Clients are often surprised at the cost of faux finishing. Here is how I explain it to my clients. When you have a room “straight” painted, the painter uses what are called in the trade “production” tools. Examples of production tools are brushes, rollers or spray rigs. The production tools cover a large area quickly, usually an average of 300 square feet per hour. The painter can usually get by with one or two coats of paint. It is a relatively fast process.
Faux finishing on the other hand is NOT a “production” process. Faux finishes often require at least one, but usually two, “base coats” before the decorative painting process can begin. This initial process is fairly quick. However, there the similarities cease. In faux finishing, the artist uses small tools like rags, cheesecloth, sponges, and trowels. They cover only a small area at a time. The decorative artist usually works 45 to 60 square feet per hour. In general, faux finishes are “layered”, meaning that the artist does the faux finish painting more than two times around the room. For a plaster technique it may require six times around the room!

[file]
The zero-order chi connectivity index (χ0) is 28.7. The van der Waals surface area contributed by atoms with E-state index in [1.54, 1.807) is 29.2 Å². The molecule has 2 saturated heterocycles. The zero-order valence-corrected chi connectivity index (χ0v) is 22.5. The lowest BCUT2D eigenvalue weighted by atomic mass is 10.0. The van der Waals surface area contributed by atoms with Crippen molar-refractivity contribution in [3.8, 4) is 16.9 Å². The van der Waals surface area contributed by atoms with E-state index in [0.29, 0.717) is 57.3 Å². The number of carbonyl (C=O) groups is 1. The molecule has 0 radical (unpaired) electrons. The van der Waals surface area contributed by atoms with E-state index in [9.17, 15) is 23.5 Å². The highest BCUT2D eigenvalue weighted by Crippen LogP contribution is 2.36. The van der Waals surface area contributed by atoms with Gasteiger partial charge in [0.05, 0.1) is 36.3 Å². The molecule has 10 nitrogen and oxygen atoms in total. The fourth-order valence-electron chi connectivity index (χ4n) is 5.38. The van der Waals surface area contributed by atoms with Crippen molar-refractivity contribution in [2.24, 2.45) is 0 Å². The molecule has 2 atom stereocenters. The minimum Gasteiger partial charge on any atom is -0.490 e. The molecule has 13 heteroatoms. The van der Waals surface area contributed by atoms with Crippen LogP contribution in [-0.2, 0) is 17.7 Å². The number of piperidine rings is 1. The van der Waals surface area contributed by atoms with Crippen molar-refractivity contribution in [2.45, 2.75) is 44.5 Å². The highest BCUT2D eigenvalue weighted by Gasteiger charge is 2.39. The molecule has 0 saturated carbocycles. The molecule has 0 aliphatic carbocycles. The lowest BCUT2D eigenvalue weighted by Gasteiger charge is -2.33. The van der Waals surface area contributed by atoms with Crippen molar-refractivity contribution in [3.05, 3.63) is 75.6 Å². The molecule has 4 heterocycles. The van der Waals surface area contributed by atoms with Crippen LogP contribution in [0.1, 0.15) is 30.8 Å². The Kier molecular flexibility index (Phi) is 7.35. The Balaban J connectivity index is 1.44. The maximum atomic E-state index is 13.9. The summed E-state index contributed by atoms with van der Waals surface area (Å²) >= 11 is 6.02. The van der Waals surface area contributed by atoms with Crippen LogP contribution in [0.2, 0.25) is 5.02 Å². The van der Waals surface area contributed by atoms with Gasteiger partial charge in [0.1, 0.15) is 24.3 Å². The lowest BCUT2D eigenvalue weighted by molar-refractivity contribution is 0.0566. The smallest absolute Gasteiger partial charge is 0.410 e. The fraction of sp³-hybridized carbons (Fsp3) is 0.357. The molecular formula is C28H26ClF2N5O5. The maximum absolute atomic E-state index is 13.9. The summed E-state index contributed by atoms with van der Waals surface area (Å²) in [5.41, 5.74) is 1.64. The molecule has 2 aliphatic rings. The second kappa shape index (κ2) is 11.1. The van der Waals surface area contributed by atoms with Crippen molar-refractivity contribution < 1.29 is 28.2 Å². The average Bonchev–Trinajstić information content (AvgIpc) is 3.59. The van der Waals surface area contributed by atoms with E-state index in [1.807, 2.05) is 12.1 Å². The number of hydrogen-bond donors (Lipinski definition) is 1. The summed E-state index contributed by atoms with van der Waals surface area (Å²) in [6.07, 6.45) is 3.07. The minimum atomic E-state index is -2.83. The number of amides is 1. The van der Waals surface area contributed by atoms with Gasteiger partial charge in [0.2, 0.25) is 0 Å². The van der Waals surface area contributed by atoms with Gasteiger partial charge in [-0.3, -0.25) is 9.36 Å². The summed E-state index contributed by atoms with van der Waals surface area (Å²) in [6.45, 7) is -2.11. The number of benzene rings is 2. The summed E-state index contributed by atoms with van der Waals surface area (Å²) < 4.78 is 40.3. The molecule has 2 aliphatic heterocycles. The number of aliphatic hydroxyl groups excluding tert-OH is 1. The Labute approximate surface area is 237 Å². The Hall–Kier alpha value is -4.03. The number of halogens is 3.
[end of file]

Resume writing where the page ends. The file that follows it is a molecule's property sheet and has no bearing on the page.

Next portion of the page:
As you can see, faux finishing requires more time and energy than painting. Therefore, the cost is substantially more. A good rule of thumb is that faux finishing a room will cost four to six times more than painting the same room a solid color.